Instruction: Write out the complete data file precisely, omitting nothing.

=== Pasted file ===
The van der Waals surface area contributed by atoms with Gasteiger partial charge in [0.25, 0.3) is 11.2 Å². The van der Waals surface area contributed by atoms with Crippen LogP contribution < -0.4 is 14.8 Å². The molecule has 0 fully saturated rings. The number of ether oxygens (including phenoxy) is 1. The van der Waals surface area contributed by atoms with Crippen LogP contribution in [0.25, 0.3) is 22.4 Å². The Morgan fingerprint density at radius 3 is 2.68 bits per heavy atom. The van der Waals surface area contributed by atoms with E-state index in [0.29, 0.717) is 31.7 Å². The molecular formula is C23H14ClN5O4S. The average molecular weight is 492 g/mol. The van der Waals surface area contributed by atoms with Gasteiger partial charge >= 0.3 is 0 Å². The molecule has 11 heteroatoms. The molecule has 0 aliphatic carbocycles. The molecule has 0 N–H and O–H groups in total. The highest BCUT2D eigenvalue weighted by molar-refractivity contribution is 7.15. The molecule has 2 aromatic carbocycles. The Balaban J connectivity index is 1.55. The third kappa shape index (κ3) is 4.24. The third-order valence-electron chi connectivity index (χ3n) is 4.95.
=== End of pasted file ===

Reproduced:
The van der Waals surface area contributed by atoms with Gasteiger partial charge in [0.25, 0.3) is 11.2 Å². The van der Waals surface area contributed by atoms with Crippen LogP contribution < -0.4 is 14.8 Å². The molecule has 0 fully saturated rings. The number of ether oxygens (including phenoxy) is 1. The van der Waals surface area contributed by atoms with Crippen LogP contribution in [0.25, 0.3) is 22.4 Å². The Morgan fingerprint density at radius 3 is 2.68 bits per heavy atom. The van der Waals surface area contributed by atoms with E-state index in [0.29, 0.717) is 31.7 Å². The molecular formula is C23H14ClN5O4S. The average molecular weight is 492 g/mol. The van der Waals surface area contributed by atoms with Gasteiger partial charge >= 0.3 is 0 Å². The molecule has 11 heteroatoms. The molecule has 0 aliphatic carbocycles. The molecule has 0 N–H and O–H groups in total. The highest BCUT2D eigenvalue weighted by molar-refractivity contribution is 7.15. The molecule has 2 aromatic carbocycles. The Balaban J connectivity index is 1.55. The third kappa shape index (κ3) is 4.24. The third-order valence-electron chi connectivity index (χ3n) is 4.95.